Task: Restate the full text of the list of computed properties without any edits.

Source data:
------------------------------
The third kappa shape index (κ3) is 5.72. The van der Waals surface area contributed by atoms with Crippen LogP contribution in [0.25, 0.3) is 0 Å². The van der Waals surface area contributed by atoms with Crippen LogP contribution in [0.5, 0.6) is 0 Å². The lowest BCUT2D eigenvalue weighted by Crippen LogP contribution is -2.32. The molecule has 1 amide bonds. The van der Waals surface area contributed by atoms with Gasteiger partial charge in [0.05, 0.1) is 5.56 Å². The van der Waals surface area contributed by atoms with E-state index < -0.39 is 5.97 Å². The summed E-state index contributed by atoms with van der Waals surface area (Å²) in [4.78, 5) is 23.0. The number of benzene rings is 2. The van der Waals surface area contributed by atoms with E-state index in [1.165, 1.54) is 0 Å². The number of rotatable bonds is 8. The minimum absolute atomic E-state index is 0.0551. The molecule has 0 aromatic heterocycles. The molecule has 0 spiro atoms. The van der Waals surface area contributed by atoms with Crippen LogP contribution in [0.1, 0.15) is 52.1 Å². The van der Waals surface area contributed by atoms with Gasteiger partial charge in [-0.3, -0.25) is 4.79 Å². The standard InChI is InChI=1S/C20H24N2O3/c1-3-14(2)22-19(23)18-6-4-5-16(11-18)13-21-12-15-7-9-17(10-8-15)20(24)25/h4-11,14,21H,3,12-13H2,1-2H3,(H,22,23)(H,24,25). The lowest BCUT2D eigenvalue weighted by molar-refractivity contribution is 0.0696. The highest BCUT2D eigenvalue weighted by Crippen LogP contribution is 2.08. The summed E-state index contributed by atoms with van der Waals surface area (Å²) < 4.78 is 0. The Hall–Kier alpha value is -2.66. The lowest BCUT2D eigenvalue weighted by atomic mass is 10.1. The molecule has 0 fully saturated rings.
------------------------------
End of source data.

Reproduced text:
The third kappa shape index (κ3) is 5.72. The van der Waals surface area contributed by atoms with Crippen LogP contribution in [0.25, 0.3) is 0 Å². The van der Waals surface area contributed by atoms with Crippen LogP contribution in [0.5, 0.6) is 0 Å². The lowest BCUT2D eigenvalue weighted by Crippen LogP contribution is -2.32. The molecule has 1 amide bonds. The van der Waals surface area contributed by atoms with Gasteiger partial charge in [0.05, 0.1) is 5.56 Å². The van der Waals surface area contributed by atoms with E-state index < -0.39 is 5.97 Å². The summed E-state index contributed by atoms with van der Waals surface area (Å²) in [4.78, 5) is 23.0. The number of benzene rings is 2. The van der Waals surface area contributed by atoms with E-state index in [1.165, 1.54) is 0 Å². The number of rotatable bonds is 8. The minimum absolute atomic E-state index is 0.0551. The molecule has 0 aromatic heterocycles. The molecule has 0 spiro atoms. The van der Waals surface area contributed by atoms with Crippen LogP contribution in [0.1, 0.15) is 52.1 Å². The van der Waals surface area contributed by atoms with Gasteiger partial charge in [-0.3, -0.25) is 4.79 Å². The standard InChI is InChI=1S/C20H24N2O3/c1-3-14(2)22-19(23)18-6-4-5-16(11-18)13-21-12-15-7-9-17(10-8-15)20(24)25/h4-11,14,21H,3,12-13H2,1-2H3,(H,22,23)(H,24,25). The lowest BCUT2D eigenvalue weighted by molar-refractivity contribution is 0.0696. The highest BCUT2D eigenvalue weighted by Crippen LogP contribution is 2.08. The summed E-state index contributed by atoms with van der Waals surface area (Å²) < 4.78 is 0. The Hall–Kier alpha value is -2.66. The lowest BCUT2D eigenvalue weighted by atomic mass is 10.1. The molecule has 0 fully saturated rings.